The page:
Facebook is asking users to disclose passwords to their personal email accounts in order to access the social networking platform, the media reported.
"To continue using Facebook, you'll need to confirm your email," the message demands, followed by a form asking for users' email password.
According to media reports, signing up for an account using this method alerts users that Facebook is "importing contacts" without asking for permission.
Although, whether or not the tool actually imports these contacts remains uncertain.
However, the social networking giant has denied claims of storing the passwords and mentioned intentions of soon putting an end to the controversial requirement.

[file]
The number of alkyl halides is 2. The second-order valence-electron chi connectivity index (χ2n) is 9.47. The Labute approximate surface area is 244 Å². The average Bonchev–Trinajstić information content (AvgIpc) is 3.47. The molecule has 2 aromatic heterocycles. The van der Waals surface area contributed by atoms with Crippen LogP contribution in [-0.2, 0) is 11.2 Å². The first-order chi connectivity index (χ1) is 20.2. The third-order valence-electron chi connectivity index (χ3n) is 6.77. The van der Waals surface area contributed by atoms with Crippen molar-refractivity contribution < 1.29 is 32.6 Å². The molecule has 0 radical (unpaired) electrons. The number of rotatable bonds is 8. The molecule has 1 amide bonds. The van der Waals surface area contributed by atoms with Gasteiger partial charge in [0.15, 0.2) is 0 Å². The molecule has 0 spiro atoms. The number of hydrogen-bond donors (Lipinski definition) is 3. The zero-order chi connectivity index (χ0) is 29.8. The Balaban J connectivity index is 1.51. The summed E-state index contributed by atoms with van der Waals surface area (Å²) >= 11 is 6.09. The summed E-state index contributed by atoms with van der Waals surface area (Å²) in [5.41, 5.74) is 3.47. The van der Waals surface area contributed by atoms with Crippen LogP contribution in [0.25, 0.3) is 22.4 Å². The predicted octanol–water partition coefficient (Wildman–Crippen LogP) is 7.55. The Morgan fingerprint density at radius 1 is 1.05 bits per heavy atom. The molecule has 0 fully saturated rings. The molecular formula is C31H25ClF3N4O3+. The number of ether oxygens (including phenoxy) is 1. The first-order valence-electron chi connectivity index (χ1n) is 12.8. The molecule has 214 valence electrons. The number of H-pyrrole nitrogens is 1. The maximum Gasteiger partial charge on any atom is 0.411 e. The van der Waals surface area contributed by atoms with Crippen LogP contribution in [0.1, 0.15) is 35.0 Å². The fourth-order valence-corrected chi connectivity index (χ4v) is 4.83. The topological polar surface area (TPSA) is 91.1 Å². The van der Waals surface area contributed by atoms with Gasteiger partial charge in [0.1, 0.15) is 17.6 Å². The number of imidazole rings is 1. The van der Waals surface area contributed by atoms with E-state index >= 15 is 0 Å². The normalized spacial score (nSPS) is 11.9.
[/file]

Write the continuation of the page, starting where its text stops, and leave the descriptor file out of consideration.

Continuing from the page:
"These passwords are not stored by Facebook," Gizmodo quoted a company spokesperson as saying.
"People can always choose instead to confirm their account with a code sent to their phone or a link sent to their email," the spokesperson said.
"We understand the password verification option isn't the best way to go about this, so we are going to stop offering it."
How widely the new measure was deployed still remains unclear.
The requirement from Facebook, which is already ill-reputed for user data and security breaches, has started making the rounds merely two weeks after Facebook admitted to have had stored around 200-600 million user-passwords in plain text which were searchable by over 20,000 Facebook employees.